Tuesday, November 16, 2010


We reported on the numerous record-setting and exuberant sales in this Fall's art auctions on our Twitter feed, which scrolls on the right side of this page. Now that the dust has settled, the "experts" are trying to make sense of the extraordinary results.

The just-completed Contemporary sales totaled over $1 BILLION dollars in sales (with Andy Warhol accounting for over $200 million alone); the Impressionist/Modern sales about another half - BILLION; and almost as an afterthought a Qianlong-dynasty vase sold for $85.9 MILLION dollars.

The Fall photo auctions in New York brought in $16 million.

We are often asked, "what does the broader art market have to do with the photography market?". In our judgement, a lot. It wasn't long ago that the argument existed whether photography was "art" or not. At least we are beyond that phase!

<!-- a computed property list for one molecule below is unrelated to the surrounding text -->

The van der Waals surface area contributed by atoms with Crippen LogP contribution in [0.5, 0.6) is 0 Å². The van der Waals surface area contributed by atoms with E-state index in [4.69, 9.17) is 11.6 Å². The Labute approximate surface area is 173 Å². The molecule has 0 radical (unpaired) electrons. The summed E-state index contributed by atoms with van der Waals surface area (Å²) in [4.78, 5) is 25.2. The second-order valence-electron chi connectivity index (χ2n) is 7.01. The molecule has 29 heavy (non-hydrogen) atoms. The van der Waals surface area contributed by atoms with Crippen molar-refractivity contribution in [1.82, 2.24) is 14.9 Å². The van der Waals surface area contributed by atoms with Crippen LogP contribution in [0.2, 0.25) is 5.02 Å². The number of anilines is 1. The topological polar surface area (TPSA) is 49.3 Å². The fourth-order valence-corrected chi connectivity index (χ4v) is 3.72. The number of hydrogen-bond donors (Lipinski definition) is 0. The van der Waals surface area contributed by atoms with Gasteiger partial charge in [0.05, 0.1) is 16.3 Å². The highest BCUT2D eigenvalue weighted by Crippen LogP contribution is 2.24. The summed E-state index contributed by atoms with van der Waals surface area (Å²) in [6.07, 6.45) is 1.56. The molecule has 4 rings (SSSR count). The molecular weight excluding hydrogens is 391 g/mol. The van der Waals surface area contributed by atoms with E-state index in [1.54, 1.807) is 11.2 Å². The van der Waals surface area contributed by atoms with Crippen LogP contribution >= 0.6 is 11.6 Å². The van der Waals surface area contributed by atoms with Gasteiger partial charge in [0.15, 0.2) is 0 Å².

Two observations:

Richard Prince’s “Marlboro Man" (Untitled, Cowboy), below, set a record for a photograph when it sold for $3,401,000 at Sotheby’s in New York in 2007. Prince’s “Cowboy” series consisted of old Marlboro cigarette print ads that he re-photographed. And the Marlboro man was based on a LIFE magazine cover of a photograph by Leonard McCombe of a real cowboy.

The $63.36 million realized on last Monday at Phillips, de Pury by Andy Warhol's “Men in Her Life?” was done in silk-screen technique: the dark black and white picture endlessly repeats a photographic image published in LIFE magazine on April 13, 1962.

The prices for the "masters" of photography are a fraction of the prices for the masters of art. 

Photography's impact, relevance, influence, and relationship to the broader fine art field is still in its infancy.

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